What is this all about? Is it another shot at minimalism enhanced by a scattered sense of narrative? Is it another of all too well known investigations of urban ennui, the trials and tribulations of an anonymous heroine in the face of her shadow? An arthouse attempt that carefully stitches symbols together only to end up with a straight-jacket instead of a riddle?

No, absolutely not.

The Eve of St Anthony may be a labyrinth but the Minotaur at its centre is a poet, not a monster or a professor. And when we think about Francis Poulenc’s playful music, as well as his real-life “pilgrimages”, we are handed the keys – things fall into place.

Yes, The Eve of St Anthony is definitely one of the films where music serves as a protagonist of the story. Nevertheless, despite the status of Poulenc’s music, the film is not fixated around piano and clarinet tunes and opens itself into a myriad of genres instead, from Portuguese Fado to beat-oriented electronica, from latin-pop to street music that reverberates in Alfama agora. Even iPhone ringtones have their distinct function.

Like the spirit of the music it is aided by, The Eve of St Anthony is as playful, as ornamented with subtle clues that trigger massive “aha!” moments.

Scribe of this journey into the self’s wonderland into the medium of film, the camera work remains outstandingly fluid, adorably unpretentious and masterful. It ensures the absence of the smallest intervention that may disrupt the experience of the viewer and manages this despite its fixation on a certain palette of angles and shots.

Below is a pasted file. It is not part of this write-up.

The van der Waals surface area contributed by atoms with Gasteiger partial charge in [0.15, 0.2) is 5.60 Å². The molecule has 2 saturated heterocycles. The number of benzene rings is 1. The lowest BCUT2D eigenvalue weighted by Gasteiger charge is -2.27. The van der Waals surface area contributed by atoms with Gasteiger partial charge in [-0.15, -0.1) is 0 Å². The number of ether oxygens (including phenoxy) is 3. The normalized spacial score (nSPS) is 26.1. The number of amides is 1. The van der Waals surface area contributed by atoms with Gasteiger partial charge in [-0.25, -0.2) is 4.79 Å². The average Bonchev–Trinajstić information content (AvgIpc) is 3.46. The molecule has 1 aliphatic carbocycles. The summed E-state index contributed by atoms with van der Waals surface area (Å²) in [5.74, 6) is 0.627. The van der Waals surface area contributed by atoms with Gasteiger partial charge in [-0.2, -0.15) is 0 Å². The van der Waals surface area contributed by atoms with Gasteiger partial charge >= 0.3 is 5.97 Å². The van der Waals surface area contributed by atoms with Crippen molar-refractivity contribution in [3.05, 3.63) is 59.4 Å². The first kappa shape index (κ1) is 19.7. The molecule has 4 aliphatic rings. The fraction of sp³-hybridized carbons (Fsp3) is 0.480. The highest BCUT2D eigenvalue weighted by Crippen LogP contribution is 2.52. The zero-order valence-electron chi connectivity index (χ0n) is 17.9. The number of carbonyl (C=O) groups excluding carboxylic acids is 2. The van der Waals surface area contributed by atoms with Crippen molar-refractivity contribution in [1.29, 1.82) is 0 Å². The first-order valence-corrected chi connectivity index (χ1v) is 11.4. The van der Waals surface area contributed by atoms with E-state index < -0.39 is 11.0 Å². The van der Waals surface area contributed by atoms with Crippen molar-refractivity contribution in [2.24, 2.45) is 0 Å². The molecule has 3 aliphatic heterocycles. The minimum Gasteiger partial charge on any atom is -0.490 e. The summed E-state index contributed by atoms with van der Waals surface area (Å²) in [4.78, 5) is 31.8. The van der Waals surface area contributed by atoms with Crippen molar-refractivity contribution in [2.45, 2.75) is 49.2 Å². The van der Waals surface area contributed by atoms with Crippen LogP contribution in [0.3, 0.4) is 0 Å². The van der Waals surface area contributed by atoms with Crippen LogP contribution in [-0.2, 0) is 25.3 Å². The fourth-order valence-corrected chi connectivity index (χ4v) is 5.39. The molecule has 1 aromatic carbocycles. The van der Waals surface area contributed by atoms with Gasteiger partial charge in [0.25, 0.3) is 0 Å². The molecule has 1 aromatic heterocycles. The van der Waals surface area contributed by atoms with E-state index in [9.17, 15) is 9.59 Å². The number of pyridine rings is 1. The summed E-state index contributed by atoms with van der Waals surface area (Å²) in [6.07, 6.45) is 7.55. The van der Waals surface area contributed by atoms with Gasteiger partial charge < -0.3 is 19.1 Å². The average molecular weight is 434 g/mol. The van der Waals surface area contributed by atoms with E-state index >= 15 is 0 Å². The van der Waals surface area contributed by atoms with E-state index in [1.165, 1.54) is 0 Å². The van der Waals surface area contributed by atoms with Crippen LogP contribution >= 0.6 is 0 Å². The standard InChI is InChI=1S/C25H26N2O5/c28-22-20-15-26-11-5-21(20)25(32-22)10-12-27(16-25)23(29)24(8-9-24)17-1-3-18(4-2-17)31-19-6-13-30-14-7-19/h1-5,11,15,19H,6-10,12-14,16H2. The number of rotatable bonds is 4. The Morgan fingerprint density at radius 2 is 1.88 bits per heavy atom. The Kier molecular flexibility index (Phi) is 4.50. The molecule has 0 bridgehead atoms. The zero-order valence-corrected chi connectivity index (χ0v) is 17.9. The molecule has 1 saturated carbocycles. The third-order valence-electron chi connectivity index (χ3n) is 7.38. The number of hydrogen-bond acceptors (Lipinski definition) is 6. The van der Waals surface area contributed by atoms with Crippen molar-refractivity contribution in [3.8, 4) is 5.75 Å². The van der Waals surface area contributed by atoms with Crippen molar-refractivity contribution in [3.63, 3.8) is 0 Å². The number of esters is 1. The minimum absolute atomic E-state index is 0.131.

If João Gomes preserves his unique brand of absorbing sensitivity full of inspiration as the suspended visual note that closes The Eve of St Anthony (and the suspended notes that finish Poulenc’s compositions!), he’ll certainly have the chance to be one of the most original voices in contemporary Continental arthouse cinema. Pondering more the factor of length, though (not in means of imposing limits but of allowing flexibility) may prove useful for the director, even if only to not to challenge industry’s screening and sales protocols or attract more convenient prospects.

prepared by Mutlu Yetkin.

Film Review: Voices from Kaw Loo Thei

What makes a documentary? Is it the filmmaker’s struggling against her/his own ego to engage in as little subjective interpretation as possible vis-à-vis an expanse of reality? Is it a channeling of voices unheard and stories yet to be known in an attempt to map a terra incognita?

Since the beginning of the second decade of the 2000s, global film industry stood in awe before a new vector of creative documentaries that registered the genre is not supposed to be a total exodus of the fictive spirit. Titles such as The Act of Killing or Five Broken Cameras revolutionized the domain, blurred boundaries and pointed at new, adventurous paths yet to be explored.

American director Martha Gorzycki’s Voices from Kaw Loo Thei is a daring experiment. It reveals a tragedy that was unashamedly swept under the rug and has gone largely unnoticed in the world media. It draws attention to the pledge of Karen People of Burma, whose population have been reduced to half and who were devastated by six decades of genocide, culturcide and civil war.